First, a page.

Shortage Occupation List review – what the education sector needs to know
4th June, 2019
The Migration Advisory Committee (MAC) has published its long-awaited, full review of the Shortage Occupation List (SoL). We consider the recommendations made by the MAC and highlight those of particular relevance to your sector.
Shortage Occupation List
The SoL is a list of occupations that do not have enough settled workers in the UK to fill available jobs in particular sectors. It is a way of prioritising jobs where shortages are most severe and where the consequences of not filling the vacancies are most serious. These jobs are then given preferential treatment when a UK company is trying to sponsor a non-EEA migrant to fill the vacancy.
The last review of the SoL was conducted by MAC in 2013, since then there have been a number of developments to the UK labour market – unemployment is lower, vacancies are higher but free movement is no longer plugging the gap that it once did.
There are a number of benefits to occupations being placed on the SoL list, both for migrants and for employers:
1. Resident Labour Market Test
A Resident Labour Market Test does not need to be carried out before filling a job shortage that is included on the SoL. This means employers do not need to demonstrate that they have attempted to recruit the position domestically before hiring a migrant – saving time and money on recruitment processes.
2. Salary Threshold
Occupations on the SoL do not need to meet the minimum £35,800 salary threshold required for settlement in the UK after five years. This requirement is also waived if the job has been on the SoL in the previous 5 years. Jobs on the SoL do still have to meet the same salary thresholds as Tier 2 (General) applicants. The current threshold is £30,000 for experienced workers and can be as low as £20,800 for new entrants in certain occupations.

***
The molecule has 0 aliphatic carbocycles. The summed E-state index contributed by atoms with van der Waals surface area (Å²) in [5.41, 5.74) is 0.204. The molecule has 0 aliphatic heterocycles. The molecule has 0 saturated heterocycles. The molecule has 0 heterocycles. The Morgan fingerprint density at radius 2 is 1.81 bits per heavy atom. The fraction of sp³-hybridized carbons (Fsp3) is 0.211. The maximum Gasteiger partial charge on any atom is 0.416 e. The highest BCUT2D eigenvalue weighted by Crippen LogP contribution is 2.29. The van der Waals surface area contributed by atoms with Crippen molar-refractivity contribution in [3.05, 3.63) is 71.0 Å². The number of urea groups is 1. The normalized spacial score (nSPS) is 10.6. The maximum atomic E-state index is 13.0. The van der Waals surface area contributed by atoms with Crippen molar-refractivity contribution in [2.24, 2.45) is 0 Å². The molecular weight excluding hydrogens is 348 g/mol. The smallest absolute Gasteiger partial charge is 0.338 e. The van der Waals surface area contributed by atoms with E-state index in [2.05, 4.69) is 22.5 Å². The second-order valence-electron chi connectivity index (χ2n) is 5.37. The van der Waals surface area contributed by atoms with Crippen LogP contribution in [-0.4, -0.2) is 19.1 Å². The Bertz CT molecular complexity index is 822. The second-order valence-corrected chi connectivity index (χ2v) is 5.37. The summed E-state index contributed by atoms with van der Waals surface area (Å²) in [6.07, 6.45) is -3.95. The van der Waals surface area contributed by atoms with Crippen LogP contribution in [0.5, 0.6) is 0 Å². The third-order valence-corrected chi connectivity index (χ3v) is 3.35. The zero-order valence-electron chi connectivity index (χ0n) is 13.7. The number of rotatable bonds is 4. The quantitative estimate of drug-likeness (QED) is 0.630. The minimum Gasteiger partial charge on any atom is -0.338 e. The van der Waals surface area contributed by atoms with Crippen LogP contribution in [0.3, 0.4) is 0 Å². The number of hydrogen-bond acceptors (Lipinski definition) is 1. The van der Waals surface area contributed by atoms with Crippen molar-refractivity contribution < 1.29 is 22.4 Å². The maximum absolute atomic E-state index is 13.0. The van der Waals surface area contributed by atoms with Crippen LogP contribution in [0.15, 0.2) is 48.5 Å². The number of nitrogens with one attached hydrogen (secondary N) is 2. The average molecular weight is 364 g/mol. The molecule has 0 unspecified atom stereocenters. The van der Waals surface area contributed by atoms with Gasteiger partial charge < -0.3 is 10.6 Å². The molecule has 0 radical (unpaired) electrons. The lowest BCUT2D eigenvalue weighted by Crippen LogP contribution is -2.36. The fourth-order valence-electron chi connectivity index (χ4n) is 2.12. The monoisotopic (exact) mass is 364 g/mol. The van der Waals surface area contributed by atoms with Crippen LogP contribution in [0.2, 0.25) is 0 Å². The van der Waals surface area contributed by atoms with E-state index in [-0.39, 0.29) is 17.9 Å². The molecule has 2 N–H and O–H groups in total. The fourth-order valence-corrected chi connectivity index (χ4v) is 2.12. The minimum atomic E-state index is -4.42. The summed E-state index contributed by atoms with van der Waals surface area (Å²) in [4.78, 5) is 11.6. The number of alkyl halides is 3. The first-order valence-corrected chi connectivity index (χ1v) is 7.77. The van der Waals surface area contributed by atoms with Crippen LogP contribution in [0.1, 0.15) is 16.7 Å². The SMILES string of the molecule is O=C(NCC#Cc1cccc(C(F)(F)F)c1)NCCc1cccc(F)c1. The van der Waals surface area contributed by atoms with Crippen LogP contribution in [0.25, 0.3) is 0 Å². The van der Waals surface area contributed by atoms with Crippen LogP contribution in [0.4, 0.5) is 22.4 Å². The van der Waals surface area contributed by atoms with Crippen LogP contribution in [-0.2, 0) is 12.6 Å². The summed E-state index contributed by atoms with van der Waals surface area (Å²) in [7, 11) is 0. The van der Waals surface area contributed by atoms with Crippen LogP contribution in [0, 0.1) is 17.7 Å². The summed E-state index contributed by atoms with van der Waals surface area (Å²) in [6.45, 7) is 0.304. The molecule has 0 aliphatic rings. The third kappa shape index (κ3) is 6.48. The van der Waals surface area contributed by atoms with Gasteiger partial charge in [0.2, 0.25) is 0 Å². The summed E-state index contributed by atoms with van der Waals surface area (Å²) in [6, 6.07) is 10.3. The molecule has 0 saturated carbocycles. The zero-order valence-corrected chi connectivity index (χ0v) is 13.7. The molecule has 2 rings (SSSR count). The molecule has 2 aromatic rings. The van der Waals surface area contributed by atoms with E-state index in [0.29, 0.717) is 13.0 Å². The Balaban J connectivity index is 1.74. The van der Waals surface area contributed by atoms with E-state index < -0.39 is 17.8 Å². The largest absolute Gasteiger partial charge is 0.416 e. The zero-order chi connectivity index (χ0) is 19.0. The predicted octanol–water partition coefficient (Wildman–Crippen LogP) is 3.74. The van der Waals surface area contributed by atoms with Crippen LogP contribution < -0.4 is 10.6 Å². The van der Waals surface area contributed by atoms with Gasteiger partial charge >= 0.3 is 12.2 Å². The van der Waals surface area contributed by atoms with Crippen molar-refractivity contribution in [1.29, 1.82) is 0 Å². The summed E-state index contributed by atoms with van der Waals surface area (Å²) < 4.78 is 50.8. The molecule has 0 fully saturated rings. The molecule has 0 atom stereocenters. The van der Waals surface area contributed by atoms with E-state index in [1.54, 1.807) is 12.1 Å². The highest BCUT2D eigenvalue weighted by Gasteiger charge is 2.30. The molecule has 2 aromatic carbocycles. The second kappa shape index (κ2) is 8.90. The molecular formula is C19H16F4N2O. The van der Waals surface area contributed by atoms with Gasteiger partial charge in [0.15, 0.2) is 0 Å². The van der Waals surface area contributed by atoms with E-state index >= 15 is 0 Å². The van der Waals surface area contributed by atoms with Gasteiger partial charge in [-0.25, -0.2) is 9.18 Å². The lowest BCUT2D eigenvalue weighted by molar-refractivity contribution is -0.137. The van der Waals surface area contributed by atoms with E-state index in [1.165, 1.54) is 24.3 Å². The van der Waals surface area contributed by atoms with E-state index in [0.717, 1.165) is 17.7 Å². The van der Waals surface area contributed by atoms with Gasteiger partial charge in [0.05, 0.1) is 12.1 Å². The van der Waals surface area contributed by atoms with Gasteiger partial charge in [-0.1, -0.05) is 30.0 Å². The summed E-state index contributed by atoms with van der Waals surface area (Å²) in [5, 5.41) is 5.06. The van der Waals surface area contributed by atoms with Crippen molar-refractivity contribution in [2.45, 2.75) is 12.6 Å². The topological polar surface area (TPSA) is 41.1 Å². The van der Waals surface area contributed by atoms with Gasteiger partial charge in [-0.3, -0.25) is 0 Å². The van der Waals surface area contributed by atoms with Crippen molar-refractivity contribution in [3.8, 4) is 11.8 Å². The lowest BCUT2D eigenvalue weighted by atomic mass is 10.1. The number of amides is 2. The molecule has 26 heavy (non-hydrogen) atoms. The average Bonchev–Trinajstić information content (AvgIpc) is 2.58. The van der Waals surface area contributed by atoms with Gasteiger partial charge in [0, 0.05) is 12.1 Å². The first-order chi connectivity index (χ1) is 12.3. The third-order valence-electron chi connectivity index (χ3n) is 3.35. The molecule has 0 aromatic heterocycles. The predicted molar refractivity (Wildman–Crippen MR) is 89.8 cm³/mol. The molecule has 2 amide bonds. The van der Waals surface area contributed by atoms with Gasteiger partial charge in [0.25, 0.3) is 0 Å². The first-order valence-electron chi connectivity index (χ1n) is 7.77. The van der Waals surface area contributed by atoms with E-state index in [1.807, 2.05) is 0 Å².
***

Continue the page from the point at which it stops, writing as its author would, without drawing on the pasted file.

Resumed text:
Roles on the SoL are prioritised if the limit of new entrants under Tier 2 (General) of 20,700 is reached. Occupations on the SoL are automatically granted 320 points out of a maximum 480, which is a higher level than could possibly be achieved by occupations not on the SoL such that these roles are prioritised for recruitment by the Home Office.
Applicants and their families will pay lower visa application fees if their occupation is on the SoL.
The MAC report highlights a number of current challenges in the education sector. Pay continues to be a significant factor affecting recruitment and retention in the sector. As state school teachers’ salaries are centrally determined and in band format, pay increases are slower than comparable sectors. In addition, it is suggested that working conditions and workload stress concerns are driving individuals away from teaching.
The increase in teacher need is concentrated amongst secondary education teachers, particularly with the requirement for around 15,000 new secondary education teachers by 2027/28 to deal with the predicted increase in students. Analysis has shown that there is an undersupply of Design and Technology teachers, Computing, Maths and Physics teachers but a surplus of Physical Education, Biology, English and History teachers.
The MAC report has recommended that secondary education teaching professions are maintained on the SoL, but with a suggested alteration to the eligibility criteria to include teachings in the following subjects:
- Science (where an element of physics will be taught);
- Computer science;
- Mandarin; and
- Scottish Gaelic (to the Scottish SoL).
The shortage of secondary education teachers for modern foreign languages was also seriously considered and whilst the shortage is recognised, little evidence was found of recruitment from the EEA taking place to fill this shortage.
Both higher education and primary and nursery education teaching professionals ranked fairly low in the shortage occupation indicators and so did not warrant inclusion on the SoL.
These recommendations put forward by the MAC will be considered by UK Visas and Immigration. It is expected that these will be accepted and an updated SoL implemented in the near future making it easier to recruit from overseas into a wider range of hard to fill roles.
If you require regarding sponsorship of non-EEA nationals or other visa matters, please get in touch.
Please note that this briefing is designed to be informative, not advisory and represents our understanding of English law and practice as at the date indicated. We would always recommend that you should seek specific guidance on any particular legal issue.
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